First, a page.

Inspiration for Amma Asante’s sophomore feature, Belle (2013), was a tad unconventional; an 18th century painting entitled Dido and Elizabeth, which depicted a sprightly-looking, well-dressed black woman with her white cousin. By the standards of the day, this was a very unusual image that broke the social and artistic conventions of the age. Like the painting, Asante takes convention and turns it on its head, telling the true story of Dido Elizabeth Belle (Gugu Mbatha-Raw), the mixed-race daughter of a naval captain Sir John Lindsay (Matthew Goode) who leaves his illegitimate child in the care of his uncle, the Chief Justice of England Lord Mansfield (Tom Wilkinson) and his wife (Emily Watson).
Growing up protected by the gilded walls of Kenwood House with her cousin, Elizabeth (Sarah Gadon), Belle is raised as an aristocrat, loved by her small family whose only insistence is that she cannot dine with them when guests are present. Amidst the manicured setting of Kenwood House, we see Belle living a charmed life; were it not for the mercy of her father and great uncle, she would have ended up a slave. Initially, the film feels like a by-the-numbers Jane Austen adaptation, where gowns rustle and young ladies cheekily laugh behind embroidered fans. Yet beneath this veneer lies a much more arresting story. This involves her uncle, who is presiding over the Zong massacre trial, one of the most famous cases of the 18th century where 142 slaves were tragically thrown overboard to their deaths.
With the arrival of zealous son of a clergyman John Davinier (Sam Reid) at the home, Belle’s eyes are opened to the world outside of her family’s ancestral abode, as well as feeling the flutterings of first love. With Belle, Asante successfully plays with the oft-seen conventions of the costume drama; there’s a young, spirited girl who is in want of a husband (to poorly mimic the language of Austen) and even a maiden aunt (played by Penelope Wilton), who embraces the role channelling Maggie Smith’s Violet Crawley from Downton Abbey. These traditions are, however, usurped with panache. For starters, how often do we see a mixed-race woman front and centre of a story, let alone a costume drama? Further still, Asante takes a plot that is reminiscent of Ang Lee’s Sense and Sensibility (1995) – full of dastardly cads (Tom Felton) and conniving socialites (Miranda Richardson) – and then suddenly find ourselves in an abolitionist drama.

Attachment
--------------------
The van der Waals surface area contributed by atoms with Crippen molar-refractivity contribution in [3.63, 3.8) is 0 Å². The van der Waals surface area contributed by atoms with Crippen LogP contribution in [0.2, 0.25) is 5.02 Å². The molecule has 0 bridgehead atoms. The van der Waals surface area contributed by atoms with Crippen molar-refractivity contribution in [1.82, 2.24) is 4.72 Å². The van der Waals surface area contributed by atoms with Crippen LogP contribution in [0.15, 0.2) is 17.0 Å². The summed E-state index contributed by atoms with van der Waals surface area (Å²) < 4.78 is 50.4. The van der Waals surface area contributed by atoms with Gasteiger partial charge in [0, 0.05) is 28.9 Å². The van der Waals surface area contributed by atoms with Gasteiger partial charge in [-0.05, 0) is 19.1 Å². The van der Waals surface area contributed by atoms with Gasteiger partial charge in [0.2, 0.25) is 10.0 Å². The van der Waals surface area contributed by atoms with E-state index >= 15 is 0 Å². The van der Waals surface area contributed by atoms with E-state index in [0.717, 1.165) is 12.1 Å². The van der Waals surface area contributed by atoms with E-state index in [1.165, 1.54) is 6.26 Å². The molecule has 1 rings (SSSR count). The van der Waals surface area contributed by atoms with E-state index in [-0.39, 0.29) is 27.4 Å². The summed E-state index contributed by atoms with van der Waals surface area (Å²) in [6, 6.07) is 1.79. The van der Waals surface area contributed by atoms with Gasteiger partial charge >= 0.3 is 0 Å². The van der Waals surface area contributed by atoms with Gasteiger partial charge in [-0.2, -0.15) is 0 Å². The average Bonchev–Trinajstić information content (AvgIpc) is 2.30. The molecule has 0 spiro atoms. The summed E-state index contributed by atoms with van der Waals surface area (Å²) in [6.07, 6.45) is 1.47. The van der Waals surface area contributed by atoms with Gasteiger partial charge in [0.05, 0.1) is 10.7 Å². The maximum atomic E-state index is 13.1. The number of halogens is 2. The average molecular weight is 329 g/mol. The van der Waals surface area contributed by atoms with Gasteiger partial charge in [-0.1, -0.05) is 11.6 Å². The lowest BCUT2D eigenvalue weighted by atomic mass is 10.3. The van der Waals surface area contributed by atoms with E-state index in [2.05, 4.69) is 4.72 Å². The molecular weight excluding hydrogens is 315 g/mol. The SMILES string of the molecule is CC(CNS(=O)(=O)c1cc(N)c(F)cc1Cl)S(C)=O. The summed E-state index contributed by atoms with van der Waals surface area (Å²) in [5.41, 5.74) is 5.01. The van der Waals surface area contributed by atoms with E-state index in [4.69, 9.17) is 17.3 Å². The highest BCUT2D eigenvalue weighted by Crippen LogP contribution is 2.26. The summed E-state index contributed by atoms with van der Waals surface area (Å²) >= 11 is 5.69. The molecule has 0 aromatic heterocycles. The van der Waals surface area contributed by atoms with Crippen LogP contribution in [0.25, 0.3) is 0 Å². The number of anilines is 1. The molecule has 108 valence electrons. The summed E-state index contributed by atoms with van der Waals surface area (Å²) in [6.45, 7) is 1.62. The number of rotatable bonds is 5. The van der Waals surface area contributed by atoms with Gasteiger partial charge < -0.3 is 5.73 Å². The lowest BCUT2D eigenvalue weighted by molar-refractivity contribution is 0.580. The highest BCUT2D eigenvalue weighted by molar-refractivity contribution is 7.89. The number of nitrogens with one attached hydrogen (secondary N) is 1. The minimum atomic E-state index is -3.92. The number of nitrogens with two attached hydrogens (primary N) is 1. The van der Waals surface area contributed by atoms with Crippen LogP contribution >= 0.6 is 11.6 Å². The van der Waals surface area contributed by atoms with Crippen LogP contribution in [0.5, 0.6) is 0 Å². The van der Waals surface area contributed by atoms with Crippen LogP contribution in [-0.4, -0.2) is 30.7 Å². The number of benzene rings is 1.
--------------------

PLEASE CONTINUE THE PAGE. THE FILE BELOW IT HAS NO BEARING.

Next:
This transition is perhaps a little clunky and is hindered by Reid’s overly ardent performance as Davinier, who in reality comes across all too whiny. Fortunately, the rest of the cast offer a comforting gravitas, especially Wilkinson whose performance shifts from stalwart man of the law to a cuddly grandfather figure. In essence, this is a Jane Austen drama with social and racial edge, and one that feels genuinely contemporary. Unlike Steve McQueen’s Oscar-winning 12 Years a Slave (2013), which tackled head-on the issue of slavery across the pond unashamedly bluntly, Asante’s Belle cushions the blow whilst still giving ample space to its subject matter. It’s also clear that Mbatha-Raw is a precocious talent, superbly traversing her character’s arc that sees a disenfranchised child become a lade of grace and dignity.